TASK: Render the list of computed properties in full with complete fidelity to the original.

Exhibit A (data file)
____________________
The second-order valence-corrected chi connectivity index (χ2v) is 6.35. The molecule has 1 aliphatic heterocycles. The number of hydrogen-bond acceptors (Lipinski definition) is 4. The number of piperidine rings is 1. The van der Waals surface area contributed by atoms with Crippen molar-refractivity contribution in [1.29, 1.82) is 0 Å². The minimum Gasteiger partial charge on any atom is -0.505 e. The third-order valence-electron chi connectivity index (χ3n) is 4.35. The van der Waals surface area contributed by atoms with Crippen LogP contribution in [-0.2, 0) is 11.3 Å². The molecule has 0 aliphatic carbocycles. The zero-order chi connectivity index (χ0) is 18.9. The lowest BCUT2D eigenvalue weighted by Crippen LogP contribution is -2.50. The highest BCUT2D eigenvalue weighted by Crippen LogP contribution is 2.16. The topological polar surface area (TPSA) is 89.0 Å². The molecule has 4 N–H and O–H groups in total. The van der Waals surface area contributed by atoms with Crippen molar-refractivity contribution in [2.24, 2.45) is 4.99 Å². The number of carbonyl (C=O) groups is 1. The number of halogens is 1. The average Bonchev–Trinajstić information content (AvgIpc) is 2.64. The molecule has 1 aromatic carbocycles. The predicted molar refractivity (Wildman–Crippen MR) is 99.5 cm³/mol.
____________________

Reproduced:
The second-order valence-corrected chi connectivity index (χ2v) is 6.35. The molecule has 1 aliphatic heterocycles. The number of hydrogen-bond acceptors (Lipinski definition) is 4. The number of piperidine rings is 1. The van der Waals surface area contributed by atoms with Crippen molar-refractivity contribution in [1.29, 1.82) is 0 Å². The minimum Gasteiger partial charge on any atom is -0.505 e. The third-order valence-electron chi connectivity index (χ3n) is 4.35. The van der Waals surface area contributed by atoms with Crippen LogP contribution in [-0.2, 0) is 11.3 Å². The molecule has 0 aliphatic carbocycles. The zero-order chi connectivity index (χ0) is 18.9. The lowest BCUT2D eigenvalue weighted by Crippen LogP contribution is -2.50. The highest BCUT2D eigenvalue weighted by Crippen LogP contribution is 2.16. The topological polar surface area (TPSA) is 89.0 Å². The molecule has 4 N–H and O–H groups in total. The van der Waals surface area contributed by atoms with Crippen molar-refractivity contribution in [2.24, 2.45) is 4.99 Å². The number of carbonyl (C=O) groups is 1. The number of halogens is 1. The average Bonchev–Trinajstić information content (AvgIpc) is 2.64. The molecule has 1 aromatic carbocycles. The predicted molar refractivity (Wildman–Crippen MR) is 99.5 cm³/mol.